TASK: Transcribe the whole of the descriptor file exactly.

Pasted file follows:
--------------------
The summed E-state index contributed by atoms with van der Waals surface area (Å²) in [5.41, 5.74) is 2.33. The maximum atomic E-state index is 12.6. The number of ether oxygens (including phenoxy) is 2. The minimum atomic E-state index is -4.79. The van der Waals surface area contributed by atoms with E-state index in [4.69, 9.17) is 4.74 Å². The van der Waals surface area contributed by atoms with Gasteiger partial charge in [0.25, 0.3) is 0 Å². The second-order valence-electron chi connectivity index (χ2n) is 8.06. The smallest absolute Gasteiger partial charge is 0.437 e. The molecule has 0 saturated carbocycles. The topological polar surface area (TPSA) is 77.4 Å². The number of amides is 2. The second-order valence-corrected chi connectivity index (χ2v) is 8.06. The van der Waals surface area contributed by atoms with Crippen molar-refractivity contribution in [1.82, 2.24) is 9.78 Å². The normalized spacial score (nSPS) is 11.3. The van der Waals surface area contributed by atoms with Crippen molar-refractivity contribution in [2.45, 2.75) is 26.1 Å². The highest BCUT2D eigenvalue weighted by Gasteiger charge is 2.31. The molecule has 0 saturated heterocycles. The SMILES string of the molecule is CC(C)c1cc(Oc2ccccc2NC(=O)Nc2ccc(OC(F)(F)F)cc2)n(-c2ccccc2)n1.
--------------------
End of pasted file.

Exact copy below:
The summed E-state index contributed by atoms with van der Waals surface area (Å²) in [5.41, 5.74) is 2.33. The maximum atomic E-state index is 12.6. The number of ether oxygens (including phenoxy) is 2. The minimum atomic E-state index is -4.79. The van der Waals surface area contributed by atoms with E-state index in [4.69, 9.17) is 4.74 Å². The van der Waals surface area contributed by atoms with Gasteiger partial charge in [0.25, 0.3) is 0 Å². The second-order valence-electron chi connectivity index (χ2n) is 8.06. The smallest absolute Gasteiger partial charge is 0.437 e. The molecule has 0 saturated carbocycles. The topological polar surface area (TPSA) is 77.4 Å². The number of amides is 2. The second-order valence-corrected chi connectivity index (χ2v) is 8.06. The van der Waals surface area contributed by atoms with Crippen molar-refractivity contribution in [1.82, 2.24) is 9.78 Å². The normalized spacial score (nSPS) is 11.3. The van der Waals surface area contributed by atoms with Crippen molar-refractivity contribution in [2.45, 2.75) is 26.1 Å². The highest BCUT2D eigenvalue weighted by Gasteiger charge is 2.31. The molecule has 0 saturated heterocycles. The SMILES string of the molecule is CC(C)c1cc(Oc2ccccc2NC(=O)Nc2ccc(OC(F)(F)F)cc2)n(-c2ccccc2)n1.